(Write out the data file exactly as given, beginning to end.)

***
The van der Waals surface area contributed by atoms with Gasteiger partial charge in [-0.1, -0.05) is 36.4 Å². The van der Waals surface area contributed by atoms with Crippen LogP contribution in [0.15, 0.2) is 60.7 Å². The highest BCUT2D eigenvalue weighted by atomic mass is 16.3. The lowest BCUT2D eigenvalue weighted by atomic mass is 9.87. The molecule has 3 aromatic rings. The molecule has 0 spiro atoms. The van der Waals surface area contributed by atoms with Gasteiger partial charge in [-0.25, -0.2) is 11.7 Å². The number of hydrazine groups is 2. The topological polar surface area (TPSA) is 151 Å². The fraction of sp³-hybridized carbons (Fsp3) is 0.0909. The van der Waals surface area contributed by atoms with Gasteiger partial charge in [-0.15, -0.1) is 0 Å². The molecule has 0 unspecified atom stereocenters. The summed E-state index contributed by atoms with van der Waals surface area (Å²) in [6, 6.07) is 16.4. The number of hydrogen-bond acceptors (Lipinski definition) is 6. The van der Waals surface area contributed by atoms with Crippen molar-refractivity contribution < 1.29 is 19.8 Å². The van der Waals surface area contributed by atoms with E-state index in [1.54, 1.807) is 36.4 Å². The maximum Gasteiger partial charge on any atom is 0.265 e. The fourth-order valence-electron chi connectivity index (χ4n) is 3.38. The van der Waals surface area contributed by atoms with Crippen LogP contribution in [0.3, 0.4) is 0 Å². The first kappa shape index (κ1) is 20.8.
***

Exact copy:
The van der Waals surface area contributed by atoms with Gasteiger partial charge in [-0.1, -0.05) is 36.4 Å². The van der Waals surface area contributed by atoms with Crippen LogP contribution in [0.15, 0.2) is 60.7 Å². The highest BCUT2D eigenvalue weighted by atomic mass is 16.3. The lowest BCUT2D eigenvalue weighted by atomic mass is 9.87. The molecule has 3 aromatic rings. The molecule has 0 spiro atoms. The van der Waals surface area contributed by atoms with Gasteiger partial charge in [-0.25, -0.2) is 11.7 Å². The number of hydrazine groups is 2. The topological polar surface area (TPSA) is 151 Å². The fraction of sp³-hybridized carbons (Fsp3) is 0.0909. The van der Waals surface area contributed by atoms with Gasteiger partial charge in [-0.15, -0.1) is 0 Å². The molecule has 0 unspecified atom stereocenters. The summed E-state index contributed by atoms with van der Waals surface area (Å²) in [6, 6.07) is 16.4. The number of hydrogen-bond acceptors (Lipinski definition) is 6. The van der Waals surface area contributed by atoms with Crippen molar-refractivity contribution < 1.29 is 19.8 Å². The van der Waals surface area contributed by atoms with E-state index in [1.54, 1.807) is 36.4 Å². The maximum Gasteiger partial charge on any atom is 0.265 e. The fourth-order valence-electron chi connectivity index (χ4n) is 3.38. The van der Waals surface area contributed by atoms with Crippen LogP contribution in [0.3, 0.4) is 0 Å². The first kappa shape index (κ1) is 20.8.